Colby Ross was a lightly recruited Eaglecrest basketball star who defied critics for becoming one of the greatest all-purpose point guards in NCAA history.
NBA draft decision-makers can cast doubt on him at their own risk.
“I’ve proven myself every time,” Ross said. “I am just happy, grateful and blessed to be in this position.”
After an illustrious four-year career at Pepperdine, Ross is First player in men’s Division-I basketball With at least 2,200 points, 800 assists and 400 rebounds. Yet his name is nowhere to be found in most NBA mock drafts, with both rounds scheduled Thursday night at the Barclays Center in Brooklyn. He is considered a second-round prospect, but is mentally prepared to enter the league as a free agent.
“Draft or undraft, all I want to do is just stay in the NBA longer,” Ross said. “It’s just a starting point.”
This is familiar territory to Aurora natives.
Ross led Eaglecrest to the 2017 Class 5A State Championship as a senior, and was named Mr. Basketball by The Denver Post. Ross earned the Gatorade State Player of the Year honor twice. But CU and CSU refused to give scholarship.
“(Ross) was basically the same player in high school that he was in college — he did everything for us,” said John Olander, retired basketball coach at Eaglecrest. “A lot of schools didn’t know if he was athletic enough or if he shot it well.”
Ross signed with mid-major Pepperdine and started in 125 career games, averaging 17.9 points, 6.8 assists, 3.6 rebounds and 1.1 steals.
“Their work ethic, attention to detail and competitiveness were off the charts,” said Waves head coach Lorenzo Romer.
Ross did this even against the best of the competition.
Two of his top four best-scoring performances came against Power Five schools. Ross dropped 38 at USC and 33 against UCLA. He once dismissed 11 assists vs. California. He averaged 17.1 points in games against conference foe Gonzaga.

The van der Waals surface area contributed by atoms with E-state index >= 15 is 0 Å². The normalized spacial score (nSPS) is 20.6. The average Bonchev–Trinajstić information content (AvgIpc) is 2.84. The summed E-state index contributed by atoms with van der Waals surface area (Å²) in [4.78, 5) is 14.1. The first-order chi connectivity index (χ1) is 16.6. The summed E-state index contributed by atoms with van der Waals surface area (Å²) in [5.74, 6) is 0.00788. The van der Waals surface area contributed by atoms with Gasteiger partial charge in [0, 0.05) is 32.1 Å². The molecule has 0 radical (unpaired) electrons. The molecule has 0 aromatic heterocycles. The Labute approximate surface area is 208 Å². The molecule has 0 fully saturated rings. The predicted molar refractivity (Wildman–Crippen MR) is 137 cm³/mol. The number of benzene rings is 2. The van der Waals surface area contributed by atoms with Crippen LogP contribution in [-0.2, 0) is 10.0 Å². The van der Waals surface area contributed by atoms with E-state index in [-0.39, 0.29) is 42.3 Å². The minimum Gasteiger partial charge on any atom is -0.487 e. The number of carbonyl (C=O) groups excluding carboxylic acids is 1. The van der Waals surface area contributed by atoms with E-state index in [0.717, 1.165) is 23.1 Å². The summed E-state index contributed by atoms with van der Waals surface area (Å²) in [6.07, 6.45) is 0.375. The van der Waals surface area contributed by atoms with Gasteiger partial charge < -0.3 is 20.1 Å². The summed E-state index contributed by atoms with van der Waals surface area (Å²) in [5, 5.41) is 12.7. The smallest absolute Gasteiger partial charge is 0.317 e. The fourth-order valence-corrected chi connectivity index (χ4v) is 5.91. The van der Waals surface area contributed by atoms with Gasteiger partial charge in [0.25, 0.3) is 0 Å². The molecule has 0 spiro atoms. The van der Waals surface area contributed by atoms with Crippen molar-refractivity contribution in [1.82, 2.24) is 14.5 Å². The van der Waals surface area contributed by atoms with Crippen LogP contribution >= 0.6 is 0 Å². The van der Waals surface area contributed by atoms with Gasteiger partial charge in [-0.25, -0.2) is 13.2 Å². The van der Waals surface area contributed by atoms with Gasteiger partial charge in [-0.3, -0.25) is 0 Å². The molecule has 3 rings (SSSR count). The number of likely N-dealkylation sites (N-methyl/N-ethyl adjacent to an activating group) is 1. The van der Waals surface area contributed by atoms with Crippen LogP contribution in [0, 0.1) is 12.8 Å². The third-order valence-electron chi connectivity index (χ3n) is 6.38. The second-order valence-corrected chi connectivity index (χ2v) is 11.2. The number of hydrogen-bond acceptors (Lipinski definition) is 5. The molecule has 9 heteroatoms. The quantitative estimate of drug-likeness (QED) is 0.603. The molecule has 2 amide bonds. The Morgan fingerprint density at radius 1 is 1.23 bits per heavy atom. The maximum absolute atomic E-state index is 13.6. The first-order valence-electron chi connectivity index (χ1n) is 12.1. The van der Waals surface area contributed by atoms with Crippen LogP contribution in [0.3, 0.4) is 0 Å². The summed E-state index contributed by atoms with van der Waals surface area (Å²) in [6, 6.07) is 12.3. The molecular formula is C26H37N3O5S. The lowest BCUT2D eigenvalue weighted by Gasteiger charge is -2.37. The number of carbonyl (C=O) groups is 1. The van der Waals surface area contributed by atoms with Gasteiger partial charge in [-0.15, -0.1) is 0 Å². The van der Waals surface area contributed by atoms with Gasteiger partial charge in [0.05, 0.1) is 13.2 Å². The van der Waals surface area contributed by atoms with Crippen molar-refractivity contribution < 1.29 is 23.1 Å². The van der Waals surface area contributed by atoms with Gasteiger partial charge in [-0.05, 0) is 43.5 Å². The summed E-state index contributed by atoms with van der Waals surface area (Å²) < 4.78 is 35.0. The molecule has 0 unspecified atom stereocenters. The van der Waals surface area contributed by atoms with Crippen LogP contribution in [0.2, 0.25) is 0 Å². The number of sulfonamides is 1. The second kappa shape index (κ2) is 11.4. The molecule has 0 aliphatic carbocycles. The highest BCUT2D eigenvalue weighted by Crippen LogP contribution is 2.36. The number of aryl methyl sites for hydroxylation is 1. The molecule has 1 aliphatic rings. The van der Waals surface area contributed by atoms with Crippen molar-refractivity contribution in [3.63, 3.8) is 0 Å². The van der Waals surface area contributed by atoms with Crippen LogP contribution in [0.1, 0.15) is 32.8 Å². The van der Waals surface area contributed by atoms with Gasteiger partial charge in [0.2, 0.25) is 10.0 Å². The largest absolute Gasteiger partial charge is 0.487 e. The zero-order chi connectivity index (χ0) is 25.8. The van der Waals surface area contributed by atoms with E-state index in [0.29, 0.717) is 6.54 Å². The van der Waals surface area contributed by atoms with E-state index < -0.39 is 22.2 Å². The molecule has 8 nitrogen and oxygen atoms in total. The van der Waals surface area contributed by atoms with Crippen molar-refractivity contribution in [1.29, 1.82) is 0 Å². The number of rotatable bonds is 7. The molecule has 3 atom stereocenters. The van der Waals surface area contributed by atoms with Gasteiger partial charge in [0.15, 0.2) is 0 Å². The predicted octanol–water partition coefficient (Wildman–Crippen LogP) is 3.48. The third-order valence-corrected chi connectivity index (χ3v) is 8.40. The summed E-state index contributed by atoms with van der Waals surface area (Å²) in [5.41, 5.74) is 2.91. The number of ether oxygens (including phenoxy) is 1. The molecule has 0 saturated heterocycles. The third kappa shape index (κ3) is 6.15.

That gave Ross the confidence to enter NBA pre-draft workouts for a handful of teams this summer—including the Hornets, Nuggets, Spurs, and Wizards. Ross paid close attention to the elite players from the big school who had joined him during those seasons. Recruiting stars and past accolades no longer mattered.
“I was really excited to workout with him every time,” Ross said. “I knew it was my chance to show that I was better than these guys. I put in the job. It wasn’t just at the national level that they were (on). After moving to the NBA, I went to Jaa Morant, Trey Can’t wait to play against Young and Damien Lillard types of guys so I can show that I’m ready to play in the NBA.”
Ross said he found those workouts confident he made a positive impact. He said several teams have shown interest. The Ross family will gather with close friends at their home on Thursday on Draft Night with the hope of hearing his name.
“Colby will be playing in that NBA summer league for someone, and he will be playing with a realistic chance of making the NBA. How will that unfold? I don’t know,” Roemer said. “But there are enough people in the NBA who know. Respect who he is and what he has done. I think he’s going to get a good, strong look from someone.”